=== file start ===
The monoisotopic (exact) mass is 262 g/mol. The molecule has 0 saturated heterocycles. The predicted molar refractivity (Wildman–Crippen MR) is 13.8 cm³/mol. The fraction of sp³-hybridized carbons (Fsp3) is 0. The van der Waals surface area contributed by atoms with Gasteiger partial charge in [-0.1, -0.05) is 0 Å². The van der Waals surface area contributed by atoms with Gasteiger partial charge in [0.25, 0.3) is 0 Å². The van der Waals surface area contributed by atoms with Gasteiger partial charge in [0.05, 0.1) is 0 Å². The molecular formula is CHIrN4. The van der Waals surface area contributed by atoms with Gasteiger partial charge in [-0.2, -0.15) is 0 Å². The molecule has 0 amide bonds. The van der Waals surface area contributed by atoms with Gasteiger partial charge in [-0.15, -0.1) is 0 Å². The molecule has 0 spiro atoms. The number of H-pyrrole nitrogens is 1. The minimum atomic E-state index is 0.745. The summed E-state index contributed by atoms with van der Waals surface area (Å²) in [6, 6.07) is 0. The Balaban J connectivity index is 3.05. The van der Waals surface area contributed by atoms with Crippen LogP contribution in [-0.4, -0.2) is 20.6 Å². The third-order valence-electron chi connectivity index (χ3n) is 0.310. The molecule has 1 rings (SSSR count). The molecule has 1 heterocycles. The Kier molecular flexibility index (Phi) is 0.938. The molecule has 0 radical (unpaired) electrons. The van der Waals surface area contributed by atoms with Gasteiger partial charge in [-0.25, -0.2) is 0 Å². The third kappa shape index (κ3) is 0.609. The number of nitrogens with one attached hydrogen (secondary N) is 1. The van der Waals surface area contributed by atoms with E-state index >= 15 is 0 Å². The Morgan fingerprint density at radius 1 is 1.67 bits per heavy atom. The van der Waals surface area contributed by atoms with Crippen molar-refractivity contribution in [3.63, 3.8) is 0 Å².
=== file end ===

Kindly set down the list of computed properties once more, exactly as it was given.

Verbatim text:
The monoisotopic (exact) mass is 262 g/mol. The molecule has 0 saturated heterocycles. The predicted molar refractivity (Wildman–Crippen MR) is 13.8 cm³/mol. The fraction of sp³-hybridized carbons (Fsp3) is 0. The van der Waals surface area contributed by atoms with Gasteiger partial charge in [-0.1, -0.05) is 0 Å². The van der Waals surface area contributed by atoms with Gasteiger partial charge in [0.25, 0.3) is 0 Å². The van der Waals surface area contributed by atoms with Gasteiger partial charge in [0.05, 0.1) is 0 Å². The molecular formula is CHIrN4. The van der Waals surface area contributed by atoms with Gasteiger partial charge in [-0.2, -0.15) is 0 Å². The molecule has 0 amide bonds. The van der Waals surface area contributed by atoms with Gasteiger partial charge in [-0.15, -0.1) is 0 Å². The molecule has 0 spiro atoms. The number of H-pyrrole nitrogens is 1. The minimum atomic E-state index is 0.745. The summed E-state index contributed by atoms with van der Waals surface area (Å²) in [6, 6.07) is 0. The Balaban J connectivity index is 3.05. The van der Waals surface area contributed by atoms with Crippen LogP contribution in [-0.4, -0.2) is 20.6 Å². The third-order valence-electron chi connectivity index (χ3n) is 0.310. The molecule has 1 rings (SSSR count). The molecule has 1 heterocycles. The Kier molecular flexibility index (Phi) is 0.938. The molecule has 0 radical (unpaired) electrons. The van der Waals surface area contributed by atoms with Gasteiger partial charge in [-0.25, -0.2) is 0 Å². The third kappa shape index (κ3) is 0.609. The number of nitrogens with one attached hydrogen (secondary N) is 1. The van der Waals surface area contributed by atoms with E-state index >= 15 is 0 Å². The Morgan fingerprint density at radius 1 is 1.67 bits per heavy atom. The van der Waals surface area contributed by atoms with Crippen molar-refractivity contribution in [3.63, 3.8) is 0 Å².